Neutron scattering lengths

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For neutrons, the bi in the SLD equation are the neutron scattering lengths for the atoms in question.

This value depends sensitively on the details of the nuclear interaction, and thus on the nuclear properties (spin, energy levels, etc.) of any particular nuclide (isotopic nucleus). Thus, the scattering length varies seemingly irregularly throughout the periodic table. (Of course, there is an underlying reason for this.) This can be seen in the graphs below.

Neutron scattering length for Elements


Neutron scattering length for Isotopes


Neutron Scattering Length Density

The neutron scattering lengths directly control the Scattering Length Density (SLD) of materials; i.e. the strength of neutron scattering from a given material. The wide variation of SLD for materials makes neutrons a uniquely powerful structural probe. On the one hand, one can vary the contrast condition simply by changing one isotope for another. For example, selective deuteration (of a material or a solvent) can be used to enhance a particular contrast, or to 'contrast match' a particular structure, thereby making it invisible to the neutron beam (and highlighting other structures). One can also attempt to, e.g., substitute one ion for an isovalent ion with a radically different SLD; or to perform the same experiment twice, with the substrate (or even just a layer in the substrate) swapped. The different contrast conditions allow for more robust data fitting (since a solution consistent with both datasets can resolve fitting ambiguities).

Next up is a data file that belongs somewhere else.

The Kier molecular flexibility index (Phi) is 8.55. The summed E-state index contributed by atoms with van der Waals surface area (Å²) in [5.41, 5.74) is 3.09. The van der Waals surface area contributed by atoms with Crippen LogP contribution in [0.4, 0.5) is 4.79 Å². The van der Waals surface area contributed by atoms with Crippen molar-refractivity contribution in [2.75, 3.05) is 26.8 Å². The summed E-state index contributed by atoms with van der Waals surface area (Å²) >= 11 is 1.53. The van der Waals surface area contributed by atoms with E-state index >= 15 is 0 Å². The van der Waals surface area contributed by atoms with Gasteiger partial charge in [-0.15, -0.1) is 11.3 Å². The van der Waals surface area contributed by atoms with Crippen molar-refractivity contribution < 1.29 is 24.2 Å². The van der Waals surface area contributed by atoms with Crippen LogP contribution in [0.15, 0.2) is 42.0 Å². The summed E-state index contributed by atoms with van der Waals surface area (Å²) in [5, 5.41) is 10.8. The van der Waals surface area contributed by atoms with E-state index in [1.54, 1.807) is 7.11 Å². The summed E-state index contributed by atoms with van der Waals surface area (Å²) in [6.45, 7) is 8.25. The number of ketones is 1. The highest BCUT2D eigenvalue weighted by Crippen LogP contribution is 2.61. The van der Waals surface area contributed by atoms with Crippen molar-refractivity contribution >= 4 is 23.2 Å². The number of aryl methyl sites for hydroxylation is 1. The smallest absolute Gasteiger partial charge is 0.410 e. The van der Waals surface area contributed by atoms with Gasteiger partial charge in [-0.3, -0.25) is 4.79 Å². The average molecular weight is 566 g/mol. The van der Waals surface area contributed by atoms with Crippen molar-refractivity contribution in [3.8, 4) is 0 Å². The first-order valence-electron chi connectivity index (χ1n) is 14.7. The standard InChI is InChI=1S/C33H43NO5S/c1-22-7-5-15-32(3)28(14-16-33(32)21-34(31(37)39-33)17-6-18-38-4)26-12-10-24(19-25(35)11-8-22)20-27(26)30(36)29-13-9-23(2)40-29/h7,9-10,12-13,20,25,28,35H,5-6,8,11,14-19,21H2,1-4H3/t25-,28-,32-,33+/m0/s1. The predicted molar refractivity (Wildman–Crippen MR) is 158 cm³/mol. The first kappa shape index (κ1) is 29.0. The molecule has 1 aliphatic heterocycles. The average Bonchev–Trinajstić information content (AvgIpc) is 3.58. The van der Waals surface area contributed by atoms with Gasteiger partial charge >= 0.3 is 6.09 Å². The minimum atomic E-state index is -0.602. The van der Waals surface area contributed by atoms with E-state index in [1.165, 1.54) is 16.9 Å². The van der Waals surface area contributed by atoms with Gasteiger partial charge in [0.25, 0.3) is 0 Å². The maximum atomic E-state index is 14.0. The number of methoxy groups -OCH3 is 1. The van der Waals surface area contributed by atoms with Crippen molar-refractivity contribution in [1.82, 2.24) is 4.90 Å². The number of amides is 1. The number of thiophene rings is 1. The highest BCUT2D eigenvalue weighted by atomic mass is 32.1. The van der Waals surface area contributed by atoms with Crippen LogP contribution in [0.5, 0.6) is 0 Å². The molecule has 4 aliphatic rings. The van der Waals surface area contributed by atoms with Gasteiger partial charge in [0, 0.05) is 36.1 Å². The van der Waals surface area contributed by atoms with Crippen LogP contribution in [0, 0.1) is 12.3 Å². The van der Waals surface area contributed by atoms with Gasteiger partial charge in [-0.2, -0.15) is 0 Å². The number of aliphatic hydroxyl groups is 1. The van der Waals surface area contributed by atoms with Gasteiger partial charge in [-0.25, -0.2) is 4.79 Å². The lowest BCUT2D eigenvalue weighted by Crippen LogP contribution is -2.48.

A common 'trick' in neutron experiments is to vary the ratio of H2O to D2O in the solvent; which allows one to vary the ambient SLD across a very wide range:

SLD graph-water mixing.png

It is also noteworthy to compare this variation with the corresponding variation for x-ray interactions. Because x-ray interactions are governed by electron clouds, they increase roughly with atomic number (Z). This difference in behavior between x-rays and neutrons make the techniques highly complementary. For one thing, x-rays scattering most efficiently from high-Z materials, whereas neutrons can be used on lighter atoms (e.g. soft matter containing mostly C and H). Studying a single system with both techniques also provides multiple contrast conditions, which makes data interpretation more robust.

See Also